Victims—predominantly older widowed or divorced women targeted by criminal groups usually from Nigeria—are, for the most part, computer literate and educated. And con artists know exactly how to exploit that vulnerability because potential victims freely post details about their lives and personalities on dating and social media sites.
Trolling for victims online “is like throwing a fishing line,” said Special Agent Christine Beining, a veteran financial fraud investigator in the FBI’s Houston Division who has seen a substantial increase in the number of romance scam cases.
“The Internet makes this type of crime easy because you can pretend to be anybody you want to be.
“He was saying all the right things,” she remembered. It’s called a romance scam, and this devastating Internet crime is on the rise.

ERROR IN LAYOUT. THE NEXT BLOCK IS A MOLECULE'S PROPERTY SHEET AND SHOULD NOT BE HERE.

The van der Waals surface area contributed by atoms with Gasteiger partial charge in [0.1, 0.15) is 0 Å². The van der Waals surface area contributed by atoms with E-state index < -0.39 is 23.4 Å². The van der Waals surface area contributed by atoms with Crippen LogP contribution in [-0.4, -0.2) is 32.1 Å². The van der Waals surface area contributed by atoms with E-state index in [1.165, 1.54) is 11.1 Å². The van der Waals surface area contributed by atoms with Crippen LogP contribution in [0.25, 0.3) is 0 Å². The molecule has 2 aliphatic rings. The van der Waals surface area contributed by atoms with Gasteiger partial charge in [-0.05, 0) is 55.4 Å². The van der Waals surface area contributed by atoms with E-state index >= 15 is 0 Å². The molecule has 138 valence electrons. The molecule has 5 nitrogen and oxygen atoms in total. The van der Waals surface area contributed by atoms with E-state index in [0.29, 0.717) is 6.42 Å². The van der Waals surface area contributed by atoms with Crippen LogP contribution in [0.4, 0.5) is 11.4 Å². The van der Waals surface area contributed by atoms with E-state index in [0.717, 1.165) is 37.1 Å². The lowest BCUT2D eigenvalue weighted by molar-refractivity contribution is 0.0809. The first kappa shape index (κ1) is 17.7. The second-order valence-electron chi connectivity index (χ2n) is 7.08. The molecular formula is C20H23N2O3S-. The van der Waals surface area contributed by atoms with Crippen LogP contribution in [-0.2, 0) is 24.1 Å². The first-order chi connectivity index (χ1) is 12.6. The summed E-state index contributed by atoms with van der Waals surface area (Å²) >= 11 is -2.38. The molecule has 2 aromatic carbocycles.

The woman, in her 50s and struggling in her marriage, was happy to find someone to chat with. He was very positive, and I felt like there was a real connection there.”That connection would end up costing the woman $2 million and an untold amount of heartache after the man she fell in love with—whom she never met in person—took her for every cent she had.
The site entirely represents all across all its pages that these real beauties are waiting for you locally and hard up enough to want to date you. I could make a lot of money if I was selling the Brooklyn Bridge, and made people believe that I really owned it...
other websites for singles use real women, and they are not as nearly good looking as these women, so the money goes to Milfaholic because they appear to be the best single site on the web, when in fact, they are the worst.
Not only do you have to upgrade from a free membership to a costly one ( usually the premium one) in order to read messages or see pictures, but they ask for your telephone number then charge you accordingly.( I have a pay as you go mobile phone and they ate all my credit up in a few days! This business, Milfaholic, is owned by Enom, Inc, out of Kirkland, Washington. The consumer complaint offices said they wait for a critical mass of complaints to the office before taking steps to investigate and prosecute offenders.